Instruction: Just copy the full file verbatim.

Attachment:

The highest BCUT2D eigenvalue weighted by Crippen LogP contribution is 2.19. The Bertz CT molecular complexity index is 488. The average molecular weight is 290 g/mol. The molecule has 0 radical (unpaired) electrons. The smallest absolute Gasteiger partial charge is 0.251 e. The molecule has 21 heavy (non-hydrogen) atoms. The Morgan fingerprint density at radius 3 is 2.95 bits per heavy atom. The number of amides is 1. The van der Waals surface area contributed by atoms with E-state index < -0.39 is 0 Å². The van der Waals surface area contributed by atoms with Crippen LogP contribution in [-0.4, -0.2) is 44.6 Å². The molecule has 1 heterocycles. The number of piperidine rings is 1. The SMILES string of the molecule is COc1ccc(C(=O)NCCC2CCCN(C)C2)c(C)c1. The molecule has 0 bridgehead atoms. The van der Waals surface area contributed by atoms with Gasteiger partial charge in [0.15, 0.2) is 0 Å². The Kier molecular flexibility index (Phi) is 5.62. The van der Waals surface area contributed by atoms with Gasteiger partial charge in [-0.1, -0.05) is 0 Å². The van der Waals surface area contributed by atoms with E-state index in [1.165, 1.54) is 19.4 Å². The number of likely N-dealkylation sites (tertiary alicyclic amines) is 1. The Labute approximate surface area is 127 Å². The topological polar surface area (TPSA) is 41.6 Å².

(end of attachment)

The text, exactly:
The highest BCUT2D eigenvalue weighted by Crippen LogP contribution is 2.19. The Bertz CT molecular complexity index is 488. The average molecular weight is 290 g/mol. The molecule has 0 radical (unpaired) electrons. The smallest absolute Gasteiger partial charge is 0.251 e. The molecule has 21 heavy (non-hydrogen) atoms. The Morgan fingerprint density at radius 3 is 2.95 bits per heavy atom. The number of amides is 1. The van der Waals surface area contributed by atoms with E-state index < -0.39 is 0 Å². The van der Waals surface area contributed by atoms with Crippen LogP contribution in [-0.4, -0.2) is 44.6 Å². The molecule has 1 heterocycles. The number of piperidine rings is 1. The SMILES string of the molecule is COc1ccc(C(=O)NCCC2CCCN(C)C2)c(C)c1. The molecule has 0 bridgehead atoms. The van der Waals surface area contributed by atoms with Gasteiger partial charge in [0.15, 0.2) is 0 Å². The Kier molecular flexibility index (Phi) is 5.62. The van der Waals surface area contributed by atoms with Gasteiger partial charge in [-0.1, -0.05) is 0 Å². The van der Waals surface area contributed by atoms with E-state index in [1.165, 1.54) is 19.4 Å². The number of likely N-dealkylation sites (tertiary alicyclic amines) is 1. The Labute approximate surface area is 127 Å². The topological polar surface area (TPSA) is 41.6 Å².